Continued from page 1

“When the police come, we run away. We’ve never gotten caught and we don’t want to give them a reason to catch us,” said 45-year-old Daniel Mazibuko who has three children and a wife. “It’s illegal, but I still do it because I’m suffering and if there’s no food at home I must do this job.”

“Sometimes I make 100 to 150 rand ($11-$17) per day if I’m lucky. In my best week I’ve made 500 rand ($57),” he said.

On a recent day he was working with 21-year-old Siphelele Dyasi, who smoked a cigarette as he poured heavy buckets of water into a yellow plastic bin and shook it to separate the soil. The miners sometimes endanger their health by using mercury to extract the gold.

“There’s no other choice, you go into it knowing the risks,” said Dyasi, who came to Johannesburg from the distant Eastern Cape of South Africa after his father died and his mother couldn’t provide for him and his brothers and sisters.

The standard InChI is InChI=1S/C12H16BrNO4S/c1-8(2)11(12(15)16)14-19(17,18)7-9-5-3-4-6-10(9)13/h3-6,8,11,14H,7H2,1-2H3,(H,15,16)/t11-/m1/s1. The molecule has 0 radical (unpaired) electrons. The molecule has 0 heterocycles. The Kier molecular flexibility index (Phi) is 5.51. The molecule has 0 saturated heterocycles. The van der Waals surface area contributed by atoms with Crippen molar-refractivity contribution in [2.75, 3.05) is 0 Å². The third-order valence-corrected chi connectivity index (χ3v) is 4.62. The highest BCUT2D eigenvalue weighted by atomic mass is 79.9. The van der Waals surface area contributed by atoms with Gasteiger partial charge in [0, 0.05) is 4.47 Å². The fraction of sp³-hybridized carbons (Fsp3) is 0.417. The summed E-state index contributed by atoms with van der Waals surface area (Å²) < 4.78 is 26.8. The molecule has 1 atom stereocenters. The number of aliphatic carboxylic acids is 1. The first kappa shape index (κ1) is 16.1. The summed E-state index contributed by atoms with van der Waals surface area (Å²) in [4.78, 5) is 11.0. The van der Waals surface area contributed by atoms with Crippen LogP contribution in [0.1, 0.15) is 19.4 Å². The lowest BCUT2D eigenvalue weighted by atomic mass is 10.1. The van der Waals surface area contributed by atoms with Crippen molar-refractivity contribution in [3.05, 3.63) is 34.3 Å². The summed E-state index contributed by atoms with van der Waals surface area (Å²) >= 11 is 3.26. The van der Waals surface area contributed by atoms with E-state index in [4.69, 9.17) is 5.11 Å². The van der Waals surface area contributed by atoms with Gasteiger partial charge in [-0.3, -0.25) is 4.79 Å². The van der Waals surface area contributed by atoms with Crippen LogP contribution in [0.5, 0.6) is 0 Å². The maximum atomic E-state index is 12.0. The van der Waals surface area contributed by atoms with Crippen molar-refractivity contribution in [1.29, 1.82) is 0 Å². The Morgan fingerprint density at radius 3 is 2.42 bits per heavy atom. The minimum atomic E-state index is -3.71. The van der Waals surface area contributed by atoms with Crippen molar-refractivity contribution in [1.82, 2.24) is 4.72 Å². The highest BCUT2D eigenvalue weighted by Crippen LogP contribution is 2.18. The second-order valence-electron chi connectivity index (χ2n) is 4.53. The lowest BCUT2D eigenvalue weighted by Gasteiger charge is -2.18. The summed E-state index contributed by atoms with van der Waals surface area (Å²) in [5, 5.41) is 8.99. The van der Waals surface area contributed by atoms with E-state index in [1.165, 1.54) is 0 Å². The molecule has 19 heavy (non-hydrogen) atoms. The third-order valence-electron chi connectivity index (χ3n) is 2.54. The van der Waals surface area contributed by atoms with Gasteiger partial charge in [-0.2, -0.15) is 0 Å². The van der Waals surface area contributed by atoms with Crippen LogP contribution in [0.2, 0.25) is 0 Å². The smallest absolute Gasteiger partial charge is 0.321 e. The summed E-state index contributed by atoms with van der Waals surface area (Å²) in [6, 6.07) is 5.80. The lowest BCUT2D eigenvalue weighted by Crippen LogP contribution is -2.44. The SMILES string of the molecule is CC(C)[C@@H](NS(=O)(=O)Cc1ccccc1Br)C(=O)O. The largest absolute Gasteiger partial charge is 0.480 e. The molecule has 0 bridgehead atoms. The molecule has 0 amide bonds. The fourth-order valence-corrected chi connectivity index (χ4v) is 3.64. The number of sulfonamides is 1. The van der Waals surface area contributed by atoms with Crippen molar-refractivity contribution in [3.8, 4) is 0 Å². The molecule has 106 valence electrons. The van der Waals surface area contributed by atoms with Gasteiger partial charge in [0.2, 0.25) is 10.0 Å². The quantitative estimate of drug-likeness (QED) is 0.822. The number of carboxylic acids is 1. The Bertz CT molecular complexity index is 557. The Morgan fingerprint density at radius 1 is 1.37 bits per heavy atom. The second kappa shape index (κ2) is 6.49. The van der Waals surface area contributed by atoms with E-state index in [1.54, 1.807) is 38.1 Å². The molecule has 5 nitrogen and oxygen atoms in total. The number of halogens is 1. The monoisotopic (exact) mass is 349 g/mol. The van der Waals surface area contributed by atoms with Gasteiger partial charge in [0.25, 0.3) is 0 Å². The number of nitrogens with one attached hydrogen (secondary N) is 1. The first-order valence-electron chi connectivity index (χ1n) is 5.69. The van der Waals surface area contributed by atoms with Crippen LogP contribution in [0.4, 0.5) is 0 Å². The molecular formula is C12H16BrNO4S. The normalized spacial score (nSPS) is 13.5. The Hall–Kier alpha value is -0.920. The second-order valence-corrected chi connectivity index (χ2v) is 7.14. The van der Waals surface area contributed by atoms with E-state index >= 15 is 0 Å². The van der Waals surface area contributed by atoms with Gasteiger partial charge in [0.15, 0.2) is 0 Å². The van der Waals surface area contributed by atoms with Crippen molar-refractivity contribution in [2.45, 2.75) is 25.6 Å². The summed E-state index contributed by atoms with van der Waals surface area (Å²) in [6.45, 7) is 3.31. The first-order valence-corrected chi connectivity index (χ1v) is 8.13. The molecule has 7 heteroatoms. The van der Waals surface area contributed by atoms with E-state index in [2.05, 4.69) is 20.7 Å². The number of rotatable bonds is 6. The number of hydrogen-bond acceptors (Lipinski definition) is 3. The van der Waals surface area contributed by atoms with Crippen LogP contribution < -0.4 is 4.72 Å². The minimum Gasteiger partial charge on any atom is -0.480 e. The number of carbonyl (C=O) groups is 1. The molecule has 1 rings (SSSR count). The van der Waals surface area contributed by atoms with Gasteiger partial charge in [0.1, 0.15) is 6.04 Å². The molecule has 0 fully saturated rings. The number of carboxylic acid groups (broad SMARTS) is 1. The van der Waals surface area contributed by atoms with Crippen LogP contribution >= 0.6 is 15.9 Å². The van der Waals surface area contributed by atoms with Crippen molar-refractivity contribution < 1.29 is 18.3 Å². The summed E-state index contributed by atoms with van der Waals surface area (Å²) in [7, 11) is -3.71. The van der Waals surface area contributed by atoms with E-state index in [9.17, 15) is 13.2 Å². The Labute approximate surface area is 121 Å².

Dyasi and Mazibuko were trying their luck outside the Tudor Shaft mine, not far from the Durban Deep mine. At least five makeshift mining chutes could be seen among dusty fields of rock, orange dirt and black rocks near pools of water, that the miners use and recycle in their prospecting.

“You’re never sure what you’ll get. For example this week I only got 150 rand ($17) which I used to buy a small tin of milk, a packet of nappies (diapers), a small bag of maize, paraffin, fish oil and a bit of meat but it has all finished already,” Dyasi said.

“I hope to get something today so I can bring some food home.”